Here’s a challenge for you: next time you’re outside any time between dawn and dusk, see how long you can last without hearing a single bird. Not long, I bet. Antarctica residents: you’re cheating. Needless to say, birdsong is everywhere, whether or not we happen to be listening. As you might expect, there is a long history of scientific research into the phenomenon. The beauty, complexity and sheer variety of sounds made by birds has captured the imaginations of countless minds from Keats to Darwin. Recently though, the focus of some biologists has shifted away from the whys and hows of birdsong, towards answering the question: is our increasingly noisy world having any effects on the way birds communicate? The short, emphatic answer: “yes”, but it’s a little more complicated than that…
Anthropogenic noise, or “noise pollution” is a big challenge faced by nearly all wildlife, and it’s only getting worse. As urban sprawls expand into natural landscapes, and human populations continue to grow at an alarming rate, it’s becoming increasingly difficult to escape the sounds of the modern world. However, it’s clear that birds can live in noisy environments, because our cities and urban areas are full of them. From the humble “chirrup” of the House Sparrow to the wistful melodies of the Robin (probably the bird singing on that fateful night in Berkeley Square – sorry folks), birdsong is almost as much a feature of urban settings as it is of rural ones. An increasingly persuasive body of evidence gathered across the last two decades shows that whilst some species are driven out of noisy habitats, others are able to modify their songs in various ways to maintain effective communication.
These modifications can take on several forms. Birds can sing louder1 (remember conversations in a crowded pub?!), they can alter when they sing to avoid peak noise times2, and use simpler phrases to convey information3. One of the most common findings is that they can sing at a higher pitch to avoid competing with noise4, most of which occurs at low frequencies. These impressive adaptations have now been reported across dozens of species, but the bird that started it all is our native Great Tit, Parus major. A seminal study published in Nature by Hans Slabbekoorn and Margriet Peet in 2003 found that populations of Great Tits in noisier habitats have relatively high-pitched songs when compared to their rural counterparts5. Since then, hundreds of scientific papers have been published on similar such scenarios, and the field is still expanding. Hopefully I’ll begin adding to it myself in the next few years, as part of my PhD at the University of Florida.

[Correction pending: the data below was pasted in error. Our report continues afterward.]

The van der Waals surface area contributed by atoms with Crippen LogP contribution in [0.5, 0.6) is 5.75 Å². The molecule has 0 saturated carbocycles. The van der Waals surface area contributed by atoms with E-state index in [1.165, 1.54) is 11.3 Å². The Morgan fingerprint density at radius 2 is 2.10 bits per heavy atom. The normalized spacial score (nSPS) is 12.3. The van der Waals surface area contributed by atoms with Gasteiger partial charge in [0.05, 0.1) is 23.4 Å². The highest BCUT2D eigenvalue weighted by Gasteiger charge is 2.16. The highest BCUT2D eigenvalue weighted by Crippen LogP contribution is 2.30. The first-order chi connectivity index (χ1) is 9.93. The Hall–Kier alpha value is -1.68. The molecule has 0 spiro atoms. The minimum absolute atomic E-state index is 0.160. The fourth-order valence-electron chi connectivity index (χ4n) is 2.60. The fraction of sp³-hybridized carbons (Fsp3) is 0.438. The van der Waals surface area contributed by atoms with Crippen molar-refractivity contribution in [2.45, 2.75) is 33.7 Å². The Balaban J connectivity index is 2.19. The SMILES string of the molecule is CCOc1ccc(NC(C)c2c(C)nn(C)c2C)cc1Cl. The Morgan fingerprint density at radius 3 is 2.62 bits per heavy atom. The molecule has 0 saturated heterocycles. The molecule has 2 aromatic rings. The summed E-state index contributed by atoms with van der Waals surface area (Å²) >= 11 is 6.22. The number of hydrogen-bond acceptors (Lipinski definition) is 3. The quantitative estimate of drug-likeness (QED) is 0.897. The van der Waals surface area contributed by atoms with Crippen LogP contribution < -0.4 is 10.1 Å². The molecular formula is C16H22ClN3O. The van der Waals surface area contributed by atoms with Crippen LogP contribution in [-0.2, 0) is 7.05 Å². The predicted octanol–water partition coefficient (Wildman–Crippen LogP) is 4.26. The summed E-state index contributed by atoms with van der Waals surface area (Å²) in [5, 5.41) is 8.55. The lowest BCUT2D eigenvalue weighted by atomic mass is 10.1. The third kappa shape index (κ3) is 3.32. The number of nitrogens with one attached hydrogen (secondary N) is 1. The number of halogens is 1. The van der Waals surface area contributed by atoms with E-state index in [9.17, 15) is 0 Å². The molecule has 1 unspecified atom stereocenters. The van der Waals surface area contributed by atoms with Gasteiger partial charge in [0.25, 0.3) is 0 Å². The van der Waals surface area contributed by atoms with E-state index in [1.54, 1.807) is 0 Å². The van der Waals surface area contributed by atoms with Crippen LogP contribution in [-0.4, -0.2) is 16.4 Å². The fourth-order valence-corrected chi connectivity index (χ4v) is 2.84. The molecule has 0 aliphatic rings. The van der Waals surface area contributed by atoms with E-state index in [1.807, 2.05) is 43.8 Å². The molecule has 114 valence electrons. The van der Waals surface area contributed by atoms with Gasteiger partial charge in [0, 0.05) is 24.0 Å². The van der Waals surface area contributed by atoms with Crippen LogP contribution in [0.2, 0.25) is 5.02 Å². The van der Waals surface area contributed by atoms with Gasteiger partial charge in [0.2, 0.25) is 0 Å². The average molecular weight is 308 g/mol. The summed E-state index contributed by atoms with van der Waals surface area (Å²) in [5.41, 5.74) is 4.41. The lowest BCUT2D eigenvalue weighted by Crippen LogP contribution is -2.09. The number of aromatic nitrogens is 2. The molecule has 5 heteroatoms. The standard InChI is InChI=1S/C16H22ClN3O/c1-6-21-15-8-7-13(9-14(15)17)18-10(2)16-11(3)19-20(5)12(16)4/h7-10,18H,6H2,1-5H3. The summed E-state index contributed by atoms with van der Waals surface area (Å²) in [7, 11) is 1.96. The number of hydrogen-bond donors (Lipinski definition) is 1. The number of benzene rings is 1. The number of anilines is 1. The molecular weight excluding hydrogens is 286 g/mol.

While I’m still in the UK though, I’m conducting a small-scale pilot study in several patches of woodland in the south east of England. I am interested in the effect of noise patchiness, that is, whether birds are better able to adapt to predictable periods of traffic noise than they are to sporadic, unpredictable bouts of noise that might be encountered by birds living near less-frequented country lanes. In 2022, I hope to be taking my research to Peru, to look at the effects of increasing boat and logging traffic on the myriad of vocalising birds in Amazonian flooded forests. Listen to this space…
A little extra: for those generally interested in birds and their sounds, you need look no further than xeno-canto.org. They have over half a million user-uploaded recordings of almost all known bird species. I have to admit, it’s my internet browser homepage!
Also, you may have heard of some recent work conducted during the worldwide Covid-19 lockdowns, which essentially served as a giant natural experiment: what happens to urban nature when cities suddenly become quieter? Fittingly, the initiative is called Silent Cities, and no doubt it will be producing hundreds of interesting papers in the coming months and years about how birds (and other wildlife) respond to changes in their acoustic environment.
1. Derryberry EP, Gentry K, Derryberry GE, et al. White-crowned sparrow males show immediate flexibility in song amplitude but not in song minimum frequency in response to changes in noise levels in the field. Ecol Evol. 2017;7(13):4991-5001. doi:10.1002/ece3.3037
2. Gil D, Honarmand M, Pascual J, Pérez-Mena E, Garcia M. Birds living near airports advance their dawn chorus and reduce overlap with aircraft noise. Behav Ecol. 2015;26(2):435-443. doi:10.1093/beheco/aru207
3. McMullen H, Schmidt R, Kunc HP. Anthropogenic noise affects vocal interactions. Behav Processes. 2014;103:125-128. doi:10.1016/j.beproc.2013.12.001
4. Luther DA, Derryberry EP. Birdsongs keep pace with city life: changes in song over time in an urban songbird affects communication. Anim Behav. 2012;83:1059-1066. doi:10.1016/j.anbehav.2012.01.034
5. Slabbekoorn H, Peet M. Birds sing at higher pitch in urban noise. Nature. 2003;424:267. www.nature.com/nature. Accessed August 23, 2020.
Featured image : The beloved European Robin is seemingly one of the more noise-tolerant birds. It turns out that when they respond to one another in noisy conditions, they use simpler, higher pitched phrases in order to be understood. Photo by Nick Gardner